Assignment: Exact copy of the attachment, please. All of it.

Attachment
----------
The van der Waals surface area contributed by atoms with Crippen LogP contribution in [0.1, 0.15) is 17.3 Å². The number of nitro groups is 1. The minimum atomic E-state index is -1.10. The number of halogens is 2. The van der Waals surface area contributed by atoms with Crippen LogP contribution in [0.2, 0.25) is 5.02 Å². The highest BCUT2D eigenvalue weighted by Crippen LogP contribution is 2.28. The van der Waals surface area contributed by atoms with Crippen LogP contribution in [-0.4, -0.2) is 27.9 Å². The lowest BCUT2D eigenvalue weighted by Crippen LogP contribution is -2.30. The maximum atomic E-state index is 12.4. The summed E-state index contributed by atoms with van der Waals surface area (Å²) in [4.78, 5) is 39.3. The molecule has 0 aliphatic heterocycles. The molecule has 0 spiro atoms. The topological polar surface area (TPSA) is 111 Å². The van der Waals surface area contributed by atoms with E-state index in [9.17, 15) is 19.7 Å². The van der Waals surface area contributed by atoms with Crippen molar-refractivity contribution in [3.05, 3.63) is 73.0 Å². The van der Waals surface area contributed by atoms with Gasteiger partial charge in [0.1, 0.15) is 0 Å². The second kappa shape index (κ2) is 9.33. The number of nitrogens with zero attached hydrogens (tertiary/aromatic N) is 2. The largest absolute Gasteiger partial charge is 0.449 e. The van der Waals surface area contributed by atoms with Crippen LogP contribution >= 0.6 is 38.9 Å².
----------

The van der Waals surface area contributed by atoms with Crippen LogP contribution in [0.1, 0.15) is 17.3 Å². The number of nitro groups is 1. The minimum atomic E-state index is -1.10. The number of halogens is 2. The van der Waals surface area contributed by atoms with Crippen LogP contribution in [0.2, 0.25) is 5.02 Å². The highest BCUT2D eigenvalue weighted by Crippen LogP contribution is 2.28. The van der Waals surface area contributed by atoms with Crippen LogP contribution in [-0.4, -0.2) is 27.9 Å². The lowest BCUT2D eigenvalue weighted by Crippen LogP contribution is -2.30. The maximum atomic E-state index is 12.4. The summed E-state index contributed by atoms with van der Waals surface area (Å²) in [4.78, 5) is 39.3. The molecule has 0 aliphatic heterocycles. The molecule has 0 spiro atoms. The topological polar surface area (TPSA) is 111 Å². The van der Waals surface area contributed by atoms with E-state index in [9.17, 15) is 19.7 Å². The van der Waals surface area contributed by atoms with Crippen molar-refractivity contribution in [3.05, 3.63) is 73.0 Å². The van der Waals surface area contributed by atoms with Gasteiger partial charge in [0.1, 0.15) is 0 Å². The second kappa shape index (κ2) is 9.33. The number of nitrogens with zero attached hydrogens (tertiary/aromatic N) is 2. The largest absolute Gasteiger partial charge is 0.449 e. The van der Waals surface area contributed by atoms with Crippen LogP contribution >= 0.6 is 38.9 Å².